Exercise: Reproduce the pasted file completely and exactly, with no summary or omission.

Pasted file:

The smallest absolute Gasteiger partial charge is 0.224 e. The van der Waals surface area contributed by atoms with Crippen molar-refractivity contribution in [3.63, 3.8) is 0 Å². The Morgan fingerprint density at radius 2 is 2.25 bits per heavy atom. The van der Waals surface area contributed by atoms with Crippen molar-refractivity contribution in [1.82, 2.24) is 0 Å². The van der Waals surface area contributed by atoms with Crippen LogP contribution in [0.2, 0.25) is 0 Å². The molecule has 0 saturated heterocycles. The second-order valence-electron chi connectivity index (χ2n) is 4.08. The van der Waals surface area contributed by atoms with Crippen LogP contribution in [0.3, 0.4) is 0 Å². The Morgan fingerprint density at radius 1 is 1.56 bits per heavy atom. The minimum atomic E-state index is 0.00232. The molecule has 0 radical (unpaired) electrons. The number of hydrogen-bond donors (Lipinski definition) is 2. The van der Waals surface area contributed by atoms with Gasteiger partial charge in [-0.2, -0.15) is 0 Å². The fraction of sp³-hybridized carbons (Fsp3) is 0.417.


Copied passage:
The smallest absolute Gasteiger partial charge is 0.224 e. The van der Waals surface area contributed by atoms with Crippen molar-refractivity contribution in [3.63, 3.8) is 0 Å². The Morgan fingerprint density at radius 2 is 2.25 bits per heavy atom. The van der Waals surface area contributed by atoms with Crippen molar-refractivity contribution in [1.82, 2.24) is 0 Å². The van der Waals surface area contributed by atoms with Crippen LogP contribution in [0.2, 0.25) is 0 Å². The molecule has 0 saturated heterocycles. The second-order valence-electron chi connectivity index (χ2n) is 4.08. The van der Waals surface area contributed by atoms with Crippen LogP contribution in [0.3, 0.4) is 0 Å². The Morgan fingerprint density at radius 1 is 1.56 bits per heavy atom. The minimum atomic E-state index is 0.00232. The molecule has 0 radical (unpaired) electrons. The number of hydrogen-bond donors (Lipinski definition) is 2. The van der Waals surface area contributed by atoms with Gasteiger partial charge in [-0.2, -0.15) is 0 Å². The fraction of sp³-hybridized carbons (Fsp3) is 0.417.